These days, colleges and universities are designing programs specifically for undergrads eager to learn how to launch companies — in fact, classes teaching startup skills are in demand and becoming a must-have for any school worth its salt.
According to Scott Petersen, managing director for Brigham Young University’s Center for Entrepreneurship and Technology, students today are thinking about life after graduation, and feel entrepreneurship skills will assist them in whatever careers they pursue. “The genesis of this new wave, so to speak, came with the crushing blow of the cratering of the economy of 2008 and 2009, and the prolonged inability of people to go out and get meaningful jobs.” Schools that do not offer entrepreneurship programs, Petersen says, will find themselves under pressure to develop them.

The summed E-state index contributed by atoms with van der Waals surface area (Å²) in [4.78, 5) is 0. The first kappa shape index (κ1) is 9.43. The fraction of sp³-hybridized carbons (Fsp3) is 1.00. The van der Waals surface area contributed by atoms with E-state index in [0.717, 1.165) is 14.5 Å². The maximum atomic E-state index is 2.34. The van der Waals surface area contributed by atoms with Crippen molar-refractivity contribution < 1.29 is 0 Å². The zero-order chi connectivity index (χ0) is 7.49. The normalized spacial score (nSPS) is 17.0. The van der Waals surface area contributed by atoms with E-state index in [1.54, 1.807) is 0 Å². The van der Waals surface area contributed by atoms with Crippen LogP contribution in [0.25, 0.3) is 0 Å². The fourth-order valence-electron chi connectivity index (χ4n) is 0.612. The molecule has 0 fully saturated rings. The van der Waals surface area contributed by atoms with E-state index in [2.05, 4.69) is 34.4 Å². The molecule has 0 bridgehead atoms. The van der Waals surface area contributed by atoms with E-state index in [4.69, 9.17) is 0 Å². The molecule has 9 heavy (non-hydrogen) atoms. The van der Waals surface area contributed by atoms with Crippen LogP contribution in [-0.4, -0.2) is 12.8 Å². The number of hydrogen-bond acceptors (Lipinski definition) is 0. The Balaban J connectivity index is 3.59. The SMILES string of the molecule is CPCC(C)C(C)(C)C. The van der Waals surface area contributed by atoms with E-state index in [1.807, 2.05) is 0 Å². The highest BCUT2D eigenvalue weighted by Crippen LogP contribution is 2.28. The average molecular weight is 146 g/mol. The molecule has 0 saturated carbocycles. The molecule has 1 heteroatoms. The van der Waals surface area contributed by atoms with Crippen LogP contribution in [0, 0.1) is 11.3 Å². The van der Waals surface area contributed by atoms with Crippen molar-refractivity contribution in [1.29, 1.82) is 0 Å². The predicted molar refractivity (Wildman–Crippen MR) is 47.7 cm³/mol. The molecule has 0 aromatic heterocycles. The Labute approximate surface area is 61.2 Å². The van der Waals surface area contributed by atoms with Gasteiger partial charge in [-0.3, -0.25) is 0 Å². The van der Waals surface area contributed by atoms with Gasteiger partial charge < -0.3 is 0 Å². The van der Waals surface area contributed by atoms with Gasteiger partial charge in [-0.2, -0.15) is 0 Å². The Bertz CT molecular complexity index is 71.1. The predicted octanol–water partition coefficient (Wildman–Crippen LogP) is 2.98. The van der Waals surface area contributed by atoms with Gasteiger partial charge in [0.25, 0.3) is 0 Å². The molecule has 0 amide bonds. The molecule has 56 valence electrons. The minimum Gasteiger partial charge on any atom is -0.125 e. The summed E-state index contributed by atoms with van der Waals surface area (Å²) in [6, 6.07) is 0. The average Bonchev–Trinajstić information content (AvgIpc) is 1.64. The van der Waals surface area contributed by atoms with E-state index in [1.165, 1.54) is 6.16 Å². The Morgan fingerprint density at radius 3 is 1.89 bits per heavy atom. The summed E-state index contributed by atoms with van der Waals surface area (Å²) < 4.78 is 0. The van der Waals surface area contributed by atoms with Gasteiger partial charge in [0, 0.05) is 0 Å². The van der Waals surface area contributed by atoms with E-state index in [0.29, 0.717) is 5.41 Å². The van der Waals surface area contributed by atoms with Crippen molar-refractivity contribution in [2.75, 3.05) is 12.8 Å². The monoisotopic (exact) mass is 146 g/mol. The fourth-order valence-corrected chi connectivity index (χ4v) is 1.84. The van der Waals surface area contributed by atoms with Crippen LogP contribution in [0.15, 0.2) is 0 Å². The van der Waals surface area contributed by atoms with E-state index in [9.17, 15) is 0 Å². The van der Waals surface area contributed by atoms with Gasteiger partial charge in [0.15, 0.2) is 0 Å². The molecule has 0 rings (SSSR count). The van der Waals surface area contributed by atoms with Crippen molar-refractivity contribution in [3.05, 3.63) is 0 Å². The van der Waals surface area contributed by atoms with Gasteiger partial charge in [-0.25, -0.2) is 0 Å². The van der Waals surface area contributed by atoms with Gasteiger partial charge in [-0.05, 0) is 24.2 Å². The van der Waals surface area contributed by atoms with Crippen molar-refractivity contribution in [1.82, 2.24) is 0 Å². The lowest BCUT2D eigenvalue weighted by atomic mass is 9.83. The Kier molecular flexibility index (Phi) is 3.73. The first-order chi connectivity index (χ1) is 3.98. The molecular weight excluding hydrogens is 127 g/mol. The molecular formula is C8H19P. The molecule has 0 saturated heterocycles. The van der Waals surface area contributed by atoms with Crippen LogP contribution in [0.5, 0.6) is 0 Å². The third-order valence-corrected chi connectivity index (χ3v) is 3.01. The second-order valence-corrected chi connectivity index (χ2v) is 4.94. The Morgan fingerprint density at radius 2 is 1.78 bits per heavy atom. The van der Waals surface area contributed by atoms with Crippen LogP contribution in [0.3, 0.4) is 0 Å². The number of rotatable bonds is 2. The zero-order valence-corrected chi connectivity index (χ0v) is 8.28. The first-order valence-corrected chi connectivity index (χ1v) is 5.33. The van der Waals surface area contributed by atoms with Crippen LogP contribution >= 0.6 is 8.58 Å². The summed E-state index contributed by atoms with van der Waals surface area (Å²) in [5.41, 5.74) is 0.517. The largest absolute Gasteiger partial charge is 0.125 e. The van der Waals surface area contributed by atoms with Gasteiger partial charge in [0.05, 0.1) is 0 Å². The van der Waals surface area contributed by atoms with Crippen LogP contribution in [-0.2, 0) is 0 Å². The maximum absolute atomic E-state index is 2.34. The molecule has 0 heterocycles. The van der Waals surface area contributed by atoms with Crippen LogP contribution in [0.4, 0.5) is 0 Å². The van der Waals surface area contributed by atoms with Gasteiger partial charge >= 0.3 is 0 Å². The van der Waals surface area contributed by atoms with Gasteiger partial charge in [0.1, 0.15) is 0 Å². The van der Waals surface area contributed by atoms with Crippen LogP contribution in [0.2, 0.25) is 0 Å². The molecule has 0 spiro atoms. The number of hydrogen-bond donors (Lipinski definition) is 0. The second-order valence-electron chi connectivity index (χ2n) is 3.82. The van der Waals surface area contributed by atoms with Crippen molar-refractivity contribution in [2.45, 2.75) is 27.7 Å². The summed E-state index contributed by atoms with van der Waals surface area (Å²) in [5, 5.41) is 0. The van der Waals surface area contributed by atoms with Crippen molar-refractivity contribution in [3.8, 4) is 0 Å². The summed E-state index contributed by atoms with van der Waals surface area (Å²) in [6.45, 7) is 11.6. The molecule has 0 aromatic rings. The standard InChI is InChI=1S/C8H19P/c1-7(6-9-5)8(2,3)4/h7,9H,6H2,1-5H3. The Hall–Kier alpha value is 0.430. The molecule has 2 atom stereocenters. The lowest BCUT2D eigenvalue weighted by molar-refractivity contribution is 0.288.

Forbes spoke with a few educators teaching the basics of entrepreneurship at U.S. colleges and asked them what, exactly, nooby startup founders need to learn in order to be successful. Here’s what they had to say…
Think like an entrepreneur
Making money means identifying a market, and Brigham Young’s program teaches that first. “(students) have to learn how to observe and evaluate what’s currently being done and what are the holes and gaps in those services,” says Petersen. “How would they innovate and change and offer something that’s unique and distinct?”
“The main thing that I am trying to teach here… is entrepreneurial thinking,” says Melissa Crounse, of Northwestern University’s newest entrepreneurship space, The Garage. “What I fundamentally believe is that regardless of what these students go on to be – a doctor, a lawyer, a teacher, a journalist – those skills that you learn, like creative problem solving and how to pitch your idea and how to take action on something, will serve them well in any job that they do and are in fact a critical skill for the future.”